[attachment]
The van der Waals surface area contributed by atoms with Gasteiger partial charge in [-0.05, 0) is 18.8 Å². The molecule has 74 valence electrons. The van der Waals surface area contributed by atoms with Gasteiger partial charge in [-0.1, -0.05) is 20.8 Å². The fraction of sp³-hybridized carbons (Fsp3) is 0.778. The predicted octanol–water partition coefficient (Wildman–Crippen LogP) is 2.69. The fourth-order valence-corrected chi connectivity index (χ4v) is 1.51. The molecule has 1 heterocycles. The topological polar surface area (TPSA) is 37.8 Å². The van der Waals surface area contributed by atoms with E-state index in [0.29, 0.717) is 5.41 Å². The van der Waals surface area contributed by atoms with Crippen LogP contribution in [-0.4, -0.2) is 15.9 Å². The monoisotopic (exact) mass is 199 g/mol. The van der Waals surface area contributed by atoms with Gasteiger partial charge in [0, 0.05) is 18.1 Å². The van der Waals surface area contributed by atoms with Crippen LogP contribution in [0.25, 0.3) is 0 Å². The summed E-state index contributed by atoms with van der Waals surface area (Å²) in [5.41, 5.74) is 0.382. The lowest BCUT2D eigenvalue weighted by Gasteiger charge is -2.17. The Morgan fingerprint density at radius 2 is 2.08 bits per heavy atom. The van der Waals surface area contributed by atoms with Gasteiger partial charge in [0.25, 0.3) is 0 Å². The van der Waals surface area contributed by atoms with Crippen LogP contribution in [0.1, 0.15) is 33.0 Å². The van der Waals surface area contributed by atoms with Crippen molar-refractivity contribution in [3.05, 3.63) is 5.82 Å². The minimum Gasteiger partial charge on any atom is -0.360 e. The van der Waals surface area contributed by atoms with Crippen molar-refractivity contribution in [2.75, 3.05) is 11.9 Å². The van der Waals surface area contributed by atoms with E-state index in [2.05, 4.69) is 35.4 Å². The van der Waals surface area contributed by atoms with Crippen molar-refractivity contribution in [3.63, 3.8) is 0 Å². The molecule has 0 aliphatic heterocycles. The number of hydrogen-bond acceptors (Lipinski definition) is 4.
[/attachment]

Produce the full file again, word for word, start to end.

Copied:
The van der Waals surface area contributed by atoms with Gasteiger partial charge in [-0.05, 0) is 18.8 Å². The molecule has 74 valence electrons. The van der Waals surface area contributed by atoms with Gasteiger partial charge in [-0.1, -0.05) is 20.8 Å². The fraction of sp³-hybridized carbons (Fsp3) is 0.778. The predicted octanol–water partition coefficient (Wildman–Crippen LogP) is 2.69. The fourth-order valence-corrected chi connectivity index (χ4v) is 1.51. The molecule has 1 heterocycles. The topological polar surface area (TPSA) is 37.8 Å². The van der Waals surface area contributed by atoms with E-state index in [0.29, 0.717) is 5.41 Å². The van der Waals surface area contributed by atoms with Crippen LogP contribution in [-0.4, -0.2) is 15.9 Å². The monoisotopic (exact) mass is 199 g/mol. The van der Waals surface area contributed by atoms with Gasteiger partial charge in [0, 0.05) is 18.1 Å². The van der Waals surface area contributed by atoms with Crippen LogP contribution in [0.25, 0.3) is 0 Å². The summed E-state index contributed by atoms with van der Waals surface area (Å²) in [5.41, 5.74) is 0.382. The lowest BCUT2D eigenvalue weighted by Gasteiger charge is -2.17. The Morgan fingerprint density at radius 2 is 2.08 bits per heavy atom. The van der Waals surface area contributed by atoms with Gasteiger partial charge in [0.25, 0.3) is 0 Å². The van der Waals surface area contributed by atoms with Crippen LogP contribution in [0.1, 0.15) is 33.0 Å². The van der Waals surface area contributed by atoms with Crippen molar-refractivity contribution in [3.05, 3.63) is 5.82 Å². The minimum Gasteiger partial charge on any atom is -0.360 e. The van der Waals surface area contributed by atoms with Crippen molar-refractivity contribution in [2.75, 3.05) is 11.9 Å². The van der Waals surface area contributed by atoms with E-state index in [2.05, 4.69) is 35.4 Å². The van der Waals surface area contributed by atoms with Crippen molar-refractivity contribution in [3.63, 3.8) is 0 Å². The molecule has 0 aliphatic heterocycles. The number of hydrogen-bond acceptors (Lipinski definition) is 4.